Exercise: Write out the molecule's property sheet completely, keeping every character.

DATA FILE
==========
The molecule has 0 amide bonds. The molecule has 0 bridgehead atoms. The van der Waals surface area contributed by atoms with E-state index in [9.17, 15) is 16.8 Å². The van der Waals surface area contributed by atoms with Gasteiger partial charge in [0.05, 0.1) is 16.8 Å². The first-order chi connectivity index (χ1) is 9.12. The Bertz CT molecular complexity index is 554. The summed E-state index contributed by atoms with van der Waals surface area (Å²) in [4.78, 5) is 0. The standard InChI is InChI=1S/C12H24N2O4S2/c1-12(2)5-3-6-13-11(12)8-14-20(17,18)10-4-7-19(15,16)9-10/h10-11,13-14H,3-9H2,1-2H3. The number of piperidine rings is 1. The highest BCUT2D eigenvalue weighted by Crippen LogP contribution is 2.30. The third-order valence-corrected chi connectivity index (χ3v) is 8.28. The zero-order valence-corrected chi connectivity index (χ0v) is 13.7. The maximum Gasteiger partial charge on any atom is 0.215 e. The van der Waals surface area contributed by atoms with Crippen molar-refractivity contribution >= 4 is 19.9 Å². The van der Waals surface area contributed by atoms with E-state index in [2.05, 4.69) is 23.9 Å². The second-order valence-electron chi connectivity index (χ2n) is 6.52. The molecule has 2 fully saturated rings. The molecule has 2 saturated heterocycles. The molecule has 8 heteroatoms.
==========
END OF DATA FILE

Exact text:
The molecule has 0 amide bonds. The molecule has 0 bridgehead atoms. The van der Waals surface area contributed by atoms with E-state index in [9.17, 15) is 16.8 Å². The van der Waals surface area contributed by atoms with Gasteiger partial charge in [0.05, 0.1) is 16.8 Å². The first-order chi connectivity index (χ1) is 9.12. The Bertz CT molecular complexity index is 554. The summed E-state index contributed by atoms with van der Waals surface area (Å²) in [4.78, 5) is 0. The standard InChI is InChI=1S/C12H24N2O4S2/c1-12(2)5-3-6-13-11(12)8-14-20(17,18)10-4-7-19(15,16)9-10/h10-11,13-14H,3-9H2,1-2H3. The number of piperidine rings is 1. The highest BCUT2D eigenvalue weighted by Crippen LogP contribution is 2.30. The third-order valence-corrected chi connectivity index (χ3v) is 8.28. The zero-order valence-corrected chi connectivity index (χ0v) is 13.7. The maximum Gasteiger partial charge on any atom is 0.215 e. The van der Waals surface area contributed by atoms with Crippen molar-refractivity contribution >= 4 is 19.9 Å². The van der Waals surface area contributed by atoms with E-state index in [2.05, 4.69) is 23.9 Å². The second-order valence-electron chi connectivity index (χ2n) is 6.52. The molecule has 2 fully saturated rings. The molecule has 2 saturated heterocycles. The molecule has 8 heteroatoms.